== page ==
Hot questions for Using Transmission Control Protocol in php

Question:

I am trying to send data from PHP TCP server to JAVA TCP client. I am comparing my results by comparing hex values of the data.

PHP script reads STDIN, sends it through socket one byte at a time and java reads it using DataInputStream.read(), converts to hex and displays.

If I manually type data into script - it works ok. If I use file with data - it works OK But when I assign /dev/urandom(even few bytes) - the data on the java side is coming corrupted. There is always a hex of value efbfbd in random places instead of correct data. Please help me with this issue. PHP code:

$f = fopen( 'php://stdin', 'rb' );
while($line = fread($f, 1)){

    $length = 1;
    echo bin2hex($line)."\n";
    echo socket_write($client, $line, 1)."\n";

     $sent = socket_write($client, $line, $length);

if ($sent === false) {

    break;
}

// Check if the entire message has been sented
if ($sent < $length) {

    // If not sent the entire message.
    // Get the part of the message that has not yet been sented as message
    $line = substr($line, $sent);

    // Get the length of the not sented part
    $length -= $sent;

}

Java code:

in = new DataInputStream(clientSocket.getInputStream());

            byte[] data = new byte[1];

            int count = 0;
            while(in.available() > 0){
                //System.out.println(in.available());
                     in.read(data);
                String message = new String(data);

                System.out.println(message);
                //System.out.flush();

                System.out.println( toHex(message) );
                //in.flush();
                message = "";



            }

Answer:

You're stumbling upon encoding. By calling new String(data) the byte array is converted using your default encoding to a string, whatever this encoding may is (you can set the encoding by java -Dfile.encoding=UTF-8 to UTF-8 for example).

The Java code you want would most likely look the following:

    in = new DataInputStream(clientSocket.getInputStream());

    byte[] data = new byte[1];

    int count = 0;
    while (in.available() > 0) {
        // System.out.println(in.available());
        in.read(data);
        String hexMessage = Integer.toHexString(data[0] & 0xFF);
        String stringMessage = new String(data, "UTF-8"); // US-ASCII, ISO-8859-1, ...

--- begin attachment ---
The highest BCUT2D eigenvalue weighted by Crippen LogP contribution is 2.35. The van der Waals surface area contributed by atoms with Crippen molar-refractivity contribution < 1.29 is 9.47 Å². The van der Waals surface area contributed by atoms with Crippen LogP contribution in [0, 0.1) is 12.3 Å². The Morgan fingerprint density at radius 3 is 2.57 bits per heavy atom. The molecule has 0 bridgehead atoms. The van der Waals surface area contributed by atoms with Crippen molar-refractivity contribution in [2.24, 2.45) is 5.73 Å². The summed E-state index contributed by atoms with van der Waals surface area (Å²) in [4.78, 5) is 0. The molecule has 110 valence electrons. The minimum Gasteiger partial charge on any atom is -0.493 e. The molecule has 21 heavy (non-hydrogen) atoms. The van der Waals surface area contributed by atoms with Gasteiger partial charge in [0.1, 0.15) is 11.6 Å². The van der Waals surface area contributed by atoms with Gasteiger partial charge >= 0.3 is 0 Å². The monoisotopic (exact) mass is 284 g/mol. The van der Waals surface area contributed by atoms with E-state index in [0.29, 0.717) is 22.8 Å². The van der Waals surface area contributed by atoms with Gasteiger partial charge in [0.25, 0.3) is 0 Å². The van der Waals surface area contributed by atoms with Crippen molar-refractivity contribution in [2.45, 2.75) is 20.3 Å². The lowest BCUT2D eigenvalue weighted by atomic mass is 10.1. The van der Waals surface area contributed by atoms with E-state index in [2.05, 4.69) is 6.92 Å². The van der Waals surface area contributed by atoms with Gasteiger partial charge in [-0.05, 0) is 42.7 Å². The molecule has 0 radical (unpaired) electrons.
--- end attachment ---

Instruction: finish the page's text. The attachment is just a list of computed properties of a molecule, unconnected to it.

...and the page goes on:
System.out.println(hexMessage);
    }

Update: I missed the 32bit issue. The 8-bit byte, which is signed in Java, is sign-extended to a 32-bit int. To effectively undo this sign extension, one can mask the byte with 0xFF.

Question:

My Design

I'm using sockets to implement a chat server.

The client side uses Java's java.net.Socket and BufferedReader to read messages from the server.

The server side uses Php's socket_read() to get messages from the clients.

And it uses Php's socket_write() to send messages from the server. socket_write() does not guarantee that the entire original message will be written out, which means I may have to make multiple calls to it to send out the entire original message.

(In terms of design, clients send messages to the server, and server reroutes those messages to the appropriate clients.)

Concerns

My concerns are that a message may be broken up into several smaller messages. So when the server or a client reads an incoming message, it may actually be a fragment of the original.

Questions

Is this something I need to account for? If yes, how?

Possible Solution

Right now I'm thinking about using byte stuffing (which is a networking technique to insert bytes into the original message that serve as flags to mark the start and end of a message before sending it out).


Answer:

If you need application-level messages, then you have to implement them at application level. There are several common approaches:

1) Use fixed-length messages.

2) Prefix each message with its length.

3) Use an 'end of message' marker that naturally never appears in your messages.

4) Use an 'end of message' marker and escape it if it appears in your messages.

Question:

Okay, so I have an apache server that has text/data that I want to sendoff to a Java client. The issue is that the data will change often, and I don't want the client to constantly do a read on the server, because obviously I don't want a constant ping. I know that I can make a client socket but that requires my users to port forward to access the server, which isn't going to work for my users.

What I've found online is UDP punching may work or NAT Transfer, but I cant find any examples for how to do it in Java.

  • If you have any questions please feel free to comment :)

Answer:

You could Recieve Server-Sent Event notifications, in which the server send the data, using PHP and JS as an example:

var source = new EventSource("demo_sse.php");
source.onmessage = function(event) {
    document.getElementById("result").innerHTML += event.data + "<br>";
};

PHP:

<?php
header('Content-Type: text/event-stream');
header('Cache-Control: no-cache');

$time = date('r');
echo "data: The server time is: {$time}\n\n";
flush();
?>